If that's all there were to A Girl Walks Home Alone at Night, it would be just another millennial movie about disenchantment in the age of digital downloads. But Ms. Amirpour knows what she's doing. Even when the pace is slow her shots have intrinsic visual interest just through composition. The vampire character is at first just the familiar sight of a woman in black ethnic garb that hides all but her face. Is she neutral in terms of sexuality, or even more mysterious? In modern culture terms, especially considering world tensions, the hijab in itself represents a vague threat to Western eyes. Middle Eastern women in that garb are as 'other' as other can be.

Ms. Amirpour's play with genre expectations is masterful. When our Vampire decides to seize the attention of a particular character we're not always certain that she is or isn't using hypnotic hoodoo-voodoo. The pimp wants to seduce her, the prostitute seems fascinated in her in a sisterly way, and the little boy appears cowed by respect for older female figures. The hero... he seems to fall deeply in love with her, in a way that he cannot with the too causally sluttish rich girl Shaydah.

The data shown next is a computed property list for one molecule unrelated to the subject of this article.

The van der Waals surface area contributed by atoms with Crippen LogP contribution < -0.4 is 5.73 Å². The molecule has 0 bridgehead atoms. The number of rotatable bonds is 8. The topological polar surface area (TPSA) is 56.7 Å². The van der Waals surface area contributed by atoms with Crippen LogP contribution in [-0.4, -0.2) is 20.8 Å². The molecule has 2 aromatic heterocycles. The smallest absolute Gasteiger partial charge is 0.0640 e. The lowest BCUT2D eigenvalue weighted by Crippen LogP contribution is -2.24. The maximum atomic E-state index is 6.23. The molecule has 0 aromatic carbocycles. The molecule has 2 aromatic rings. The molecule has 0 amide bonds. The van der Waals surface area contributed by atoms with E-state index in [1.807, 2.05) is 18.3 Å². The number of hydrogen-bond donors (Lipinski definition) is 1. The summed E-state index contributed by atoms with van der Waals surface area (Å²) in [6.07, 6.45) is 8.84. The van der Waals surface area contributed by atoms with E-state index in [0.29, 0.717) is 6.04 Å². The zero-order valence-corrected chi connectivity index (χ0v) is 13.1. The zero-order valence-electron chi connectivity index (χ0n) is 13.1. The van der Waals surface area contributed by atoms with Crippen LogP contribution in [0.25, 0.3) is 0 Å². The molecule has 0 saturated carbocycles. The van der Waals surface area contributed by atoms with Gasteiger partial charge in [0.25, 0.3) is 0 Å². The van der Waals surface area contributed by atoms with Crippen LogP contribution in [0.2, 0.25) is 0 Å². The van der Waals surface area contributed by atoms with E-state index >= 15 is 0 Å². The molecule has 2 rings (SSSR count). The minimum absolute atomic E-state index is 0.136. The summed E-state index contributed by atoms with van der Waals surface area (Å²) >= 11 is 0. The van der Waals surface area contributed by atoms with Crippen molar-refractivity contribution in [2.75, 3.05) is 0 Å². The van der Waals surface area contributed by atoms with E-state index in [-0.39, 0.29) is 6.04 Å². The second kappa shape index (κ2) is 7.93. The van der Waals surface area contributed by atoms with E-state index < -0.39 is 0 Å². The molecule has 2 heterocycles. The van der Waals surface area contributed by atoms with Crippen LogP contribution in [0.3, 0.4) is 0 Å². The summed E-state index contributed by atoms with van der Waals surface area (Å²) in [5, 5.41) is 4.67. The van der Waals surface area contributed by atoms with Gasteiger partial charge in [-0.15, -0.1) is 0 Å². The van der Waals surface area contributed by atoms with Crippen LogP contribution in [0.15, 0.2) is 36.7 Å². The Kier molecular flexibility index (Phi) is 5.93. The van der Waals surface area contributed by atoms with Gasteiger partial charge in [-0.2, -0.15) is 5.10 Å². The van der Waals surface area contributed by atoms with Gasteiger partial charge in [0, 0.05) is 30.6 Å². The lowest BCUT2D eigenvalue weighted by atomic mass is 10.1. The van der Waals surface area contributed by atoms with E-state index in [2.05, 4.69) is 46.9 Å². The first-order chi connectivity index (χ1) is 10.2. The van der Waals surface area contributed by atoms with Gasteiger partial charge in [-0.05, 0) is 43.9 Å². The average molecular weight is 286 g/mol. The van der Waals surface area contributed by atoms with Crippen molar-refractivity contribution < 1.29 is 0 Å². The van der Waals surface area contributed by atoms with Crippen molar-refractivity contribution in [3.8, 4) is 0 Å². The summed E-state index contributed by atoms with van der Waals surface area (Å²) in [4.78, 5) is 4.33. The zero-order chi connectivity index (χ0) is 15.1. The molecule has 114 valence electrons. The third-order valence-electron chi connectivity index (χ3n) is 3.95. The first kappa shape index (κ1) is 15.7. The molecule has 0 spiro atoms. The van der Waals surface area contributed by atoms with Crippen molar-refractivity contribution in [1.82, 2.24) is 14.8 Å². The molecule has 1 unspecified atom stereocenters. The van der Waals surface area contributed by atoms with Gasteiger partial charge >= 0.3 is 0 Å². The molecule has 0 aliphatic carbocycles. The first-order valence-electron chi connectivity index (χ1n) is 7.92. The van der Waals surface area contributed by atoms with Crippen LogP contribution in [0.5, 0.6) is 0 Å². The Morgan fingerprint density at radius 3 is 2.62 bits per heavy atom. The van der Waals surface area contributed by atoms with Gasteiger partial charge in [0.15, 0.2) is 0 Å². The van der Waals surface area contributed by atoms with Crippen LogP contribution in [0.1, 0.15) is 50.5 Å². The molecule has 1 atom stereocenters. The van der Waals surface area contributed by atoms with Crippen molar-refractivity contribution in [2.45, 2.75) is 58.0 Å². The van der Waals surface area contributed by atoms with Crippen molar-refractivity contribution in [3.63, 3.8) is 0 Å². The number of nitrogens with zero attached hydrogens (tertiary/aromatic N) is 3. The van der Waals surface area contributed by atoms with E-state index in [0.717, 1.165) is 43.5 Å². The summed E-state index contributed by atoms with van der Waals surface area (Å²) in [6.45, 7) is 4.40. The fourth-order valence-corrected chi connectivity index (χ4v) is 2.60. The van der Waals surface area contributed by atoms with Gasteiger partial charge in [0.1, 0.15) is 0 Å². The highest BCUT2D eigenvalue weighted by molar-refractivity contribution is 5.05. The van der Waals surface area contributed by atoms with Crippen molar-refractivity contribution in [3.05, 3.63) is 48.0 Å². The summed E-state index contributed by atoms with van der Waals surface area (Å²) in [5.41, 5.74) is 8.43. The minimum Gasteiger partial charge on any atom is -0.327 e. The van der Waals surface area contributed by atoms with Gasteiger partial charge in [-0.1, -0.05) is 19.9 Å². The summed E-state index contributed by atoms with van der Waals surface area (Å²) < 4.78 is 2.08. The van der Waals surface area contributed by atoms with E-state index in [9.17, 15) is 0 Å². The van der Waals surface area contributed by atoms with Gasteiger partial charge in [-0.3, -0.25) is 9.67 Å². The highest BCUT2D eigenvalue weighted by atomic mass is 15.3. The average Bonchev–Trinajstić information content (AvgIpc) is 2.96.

Our Vamp is a genuine bloodsucker, and quite impressive when she goes into action. She's lonely but does not seem a prisoner of her thirst for blood. The movie's tension and interest rises because this Vamp seems to have a moral mission. Saeed is an evil S.O.B. preying on women, and thus open season -- the Vamp makes a real meal of him. To the little boy she's a maternal bogey-woman, giving him a frightening 'scared-straight' lecture before stealing his skateboard. Director Amirpour allows our Vamp to play cute poltergeist tricks, unnerving her marks by mirroring their actions, and popping up unexpectedly (and impossibly) in the path of the fleeing boy. She makes the purloined skateboard her own. In one playful shot she rolls slowly on the board down one of Bad City's clean sidewalks. It seems a sideways comment on the old ghost-story gimmick of having ghouls and vampires glide instead of walk, as a shorthand expression of uncanny eeriness.

In other words, A Girl Walks Home Alone at Night has enough self-assurance to express a sense of humor, at least on some level. It's got enough character content that it comes across as a real movie, not a 'genre exercise.' Honestly, I can't think of a movie that more effectively de-mystifies the hajib dress - this perfect college-date vampire wears an ordinary horizontal-striped top underneath the heavy covering. On her feet are ordinary sneakers. It's almost funny until the attack scenes, when the artificially accelerated motion makes the flowing hajib move like a vampire's cape. It's interesting how things work in circles. Speeded-up vampire movement evidently impressed audiences in 1922's Nosferatu but later played as silly, in a fractured-flickers way. In the post-Matrix trends of film speed manipulation, this Persian she-Vamp's sudden zipping motions are impressive again.